Ed Asner, who played the endearing newsman Lou Grant on the popular American 1970s sitcom “The Mary Tyler Moore Show,” and the voice behind the frustrated widower Carl Fredricksen in the Pixar film Up, has died Sunday morning at the age of 91, CNN reported. He is survived by his four children.
News about his passing was also shared through Asner’s official Twitter account.
“We are sorry to say that our beloved patriarch passed away this morning peacefully,” the tweet read. “Words cannot express the sadness we feel.“
“With a kiss on your head- Goodnight dad. We love you.”
It was through his quick-tempered character Lou Grant, who worked as the editor of the fictional Los Angeles Tribune, where Asner won five of his seven Emmy Awards. Three of those were for best-supporting actor as part of the “Mary Tyler Moore” ensemble, while the latter two for his lead performance in a drama for the standalone series “Lou Grant.”
Asner also won Emmys for his acting in two television mini-series: an Outstanding Lead Actor nod for “Rich Man, Poor Man” in 1976, and another as an Outstanding Supporting Actor for his work in 1977’s “Roots.”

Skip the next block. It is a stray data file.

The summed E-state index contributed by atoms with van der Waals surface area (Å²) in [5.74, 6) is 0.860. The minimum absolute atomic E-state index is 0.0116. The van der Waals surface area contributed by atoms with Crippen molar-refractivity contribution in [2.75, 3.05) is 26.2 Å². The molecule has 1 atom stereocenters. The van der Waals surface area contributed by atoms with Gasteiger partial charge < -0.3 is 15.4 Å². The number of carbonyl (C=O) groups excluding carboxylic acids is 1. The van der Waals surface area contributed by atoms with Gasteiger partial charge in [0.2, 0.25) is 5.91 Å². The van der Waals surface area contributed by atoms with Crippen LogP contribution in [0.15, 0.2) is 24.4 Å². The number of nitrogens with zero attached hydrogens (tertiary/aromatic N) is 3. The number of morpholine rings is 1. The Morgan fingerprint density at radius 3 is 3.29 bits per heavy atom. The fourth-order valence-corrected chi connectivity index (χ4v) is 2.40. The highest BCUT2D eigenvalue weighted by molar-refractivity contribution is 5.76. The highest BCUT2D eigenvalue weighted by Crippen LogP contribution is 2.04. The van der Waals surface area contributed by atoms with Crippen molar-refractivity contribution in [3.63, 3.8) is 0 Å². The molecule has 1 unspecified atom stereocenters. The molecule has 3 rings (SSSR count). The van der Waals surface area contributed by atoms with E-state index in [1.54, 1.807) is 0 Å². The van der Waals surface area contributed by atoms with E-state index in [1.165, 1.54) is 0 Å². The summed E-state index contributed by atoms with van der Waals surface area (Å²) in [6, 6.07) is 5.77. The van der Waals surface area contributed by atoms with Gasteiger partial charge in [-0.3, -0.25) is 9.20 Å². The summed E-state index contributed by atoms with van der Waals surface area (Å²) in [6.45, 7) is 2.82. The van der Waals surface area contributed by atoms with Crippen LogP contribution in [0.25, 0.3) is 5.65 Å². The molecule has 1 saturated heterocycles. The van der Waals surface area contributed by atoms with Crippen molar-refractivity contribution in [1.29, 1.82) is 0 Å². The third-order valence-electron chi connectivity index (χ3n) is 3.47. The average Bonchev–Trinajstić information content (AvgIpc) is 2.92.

Despite such a decorated tenure before the dawn of the millennium, Asner’s range still reached to touch the hearts of younger generations. He would voice the grumpy-turned adventurous Carl Fredricksen, whose promise to a lost loved one led him to a voyage to South America’s Paradise Falls.
He also played Santa Claus in 2003’s Elf across Will Ferrell, as well as several voice performances in several children’s TV shows and movies. His last role would be reprising his Up character in Disney Plus’ “Dug Days,” which is set to come out in September.
On Twitter, messages of love and admiration poured following Asner’s passing, including that of Mark Hamill, whom Asner worked with on The Mary Tyler Moore Show. Ben Stiller also said a few words of adulation for the “beautiful, funny, and totally honest actor.”
Even the official Muppets account paid its respects to Asner, who once lent his voice to the Dinosaurs, a half-hour special feature of the popular puppet comedy show.